'Narcos: Mexico': Inside Wagner Moura's Return as Pablo Escobar (Exclusive)

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Warning: Spoilers ahead for Narcos: Mexico!

Narcos: Mexico features the return of one major character.

The latest installment of the Netflix crime drama stars Diego Lunaas Mexican drug lord Miguel Ángel Félix Gallardo, aka El Padrino, as he's chased down by undercover DEA agent Kiki Camarena (Michael Peña) in the 1980s. As Félix Gallardo begins to transition from selling marijuana to cocaine, he heads to Colombia and is greeted by none other than Pablo Escobar, portrayed by Wagner Moura.

ET's Hallie Stephens sat down with Luna at the show's junket, where he dished about sharing the screen with the Brazilian star.

"Wagner is a very interesting man. I like him a lot," Luna shared. "I did a film with him called Elysium and we have friends in common and it was interesting because the first time I saw him, he was already in character. There was a transformation he had to do to play his Pablo, and when I saw him he was Pablo, he wasn't Wagner. He wasn't my friend."

The two only share one scene together, but it's a tense one that kicked off the second half of the show.

"But he's a sweetheart. He just looked at me like, 'I get it. I get it,'" Luna continued about how Wagner related to his emotionally draining journey on Narcos. "He held me and was like, 'Be strong,' because it's true. It's a long ride making 10 hours. It's like making five films. It's a long ride with very obscure characters, and I guess he knew. He did it for two years and he just looked at me with pity like I know. Poor you."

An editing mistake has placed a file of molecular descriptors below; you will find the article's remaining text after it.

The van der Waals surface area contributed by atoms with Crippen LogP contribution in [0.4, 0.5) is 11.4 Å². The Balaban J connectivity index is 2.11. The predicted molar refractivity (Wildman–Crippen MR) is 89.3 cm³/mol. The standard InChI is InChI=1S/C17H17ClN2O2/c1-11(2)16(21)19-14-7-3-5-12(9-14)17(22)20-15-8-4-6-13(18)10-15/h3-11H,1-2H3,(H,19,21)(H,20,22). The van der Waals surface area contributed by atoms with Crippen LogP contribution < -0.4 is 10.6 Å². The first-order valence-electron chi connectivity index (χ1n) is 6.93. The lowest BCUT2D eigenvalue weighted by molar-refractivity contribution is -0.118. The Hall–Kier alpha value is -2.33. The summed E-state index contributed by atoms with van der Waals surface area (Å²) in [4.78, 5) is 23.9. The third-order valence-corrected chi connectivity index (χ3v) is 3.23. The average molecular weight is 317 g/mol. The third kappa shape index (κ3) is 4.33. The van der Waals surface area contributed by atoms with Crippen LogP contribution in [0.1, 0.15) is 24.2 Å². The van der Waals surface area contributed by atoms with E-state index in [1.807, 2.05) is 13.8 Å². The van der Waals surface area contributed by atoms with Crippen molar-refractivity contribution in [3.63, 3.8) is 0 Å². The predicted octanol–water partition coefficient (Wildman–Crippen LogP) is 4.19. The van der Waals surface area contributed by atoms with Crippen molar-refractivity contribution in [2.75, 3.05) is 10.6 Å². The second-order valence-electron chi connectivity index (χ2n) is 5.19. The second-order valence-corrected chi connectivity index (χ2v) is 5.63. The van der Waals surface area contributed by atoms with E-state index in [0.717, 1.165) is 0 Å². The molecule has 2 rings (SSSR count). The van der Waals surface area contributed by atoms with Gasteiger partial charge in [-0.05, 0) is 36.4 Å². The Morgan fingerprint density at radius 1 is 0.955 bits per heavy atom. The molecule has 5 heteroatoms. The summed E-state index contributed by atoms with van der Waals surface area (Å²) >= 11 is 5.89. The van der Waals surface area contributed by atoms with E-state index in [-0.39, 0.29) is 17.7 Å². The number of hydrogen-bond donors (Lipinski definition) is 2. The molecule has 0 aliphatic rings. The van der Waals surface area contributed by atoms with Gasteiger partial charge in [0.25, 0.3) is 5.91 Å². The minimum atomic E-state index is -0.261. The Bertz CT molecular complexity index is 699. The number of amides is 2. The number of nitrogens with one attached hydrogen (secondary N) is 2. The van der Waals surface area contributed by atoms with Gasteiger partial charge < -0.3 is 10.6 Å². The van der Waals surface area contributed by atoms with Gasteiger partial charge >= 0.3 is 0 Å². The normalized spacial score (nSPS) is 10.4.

After Luna's pivotal scene with Wagner, things turn around for his character, who comes into power very quickly and gains a slew of enemies along the way.

"But it was fun to play that scene. People have to watch it but it was fun because he's an amazing actor and they wrote a very interesting scene of two people fighting for power," Luna described. "[There's] very interesting dialogue happening there, and fun for actors too."

Félix Gallardo is still living, and currently behind bars for his crimes. The real-life story is far from over after the season ends, however.

"This is the beginning of the war we’re living today. Today in Mexico, violence is crazy. And it’s not our violence. It’s not the violence of Mexico. This violence belongs to the whole world because this is a global issue we have," Luna said. "I think it’s important for people to see where their drugs come from."

"It’s important to tell those stories and to raise the question, how much are we all involved in this? That’s important," he added.

Narcos: Mexico is now streaming on Netflix. For more on the series, watch below.


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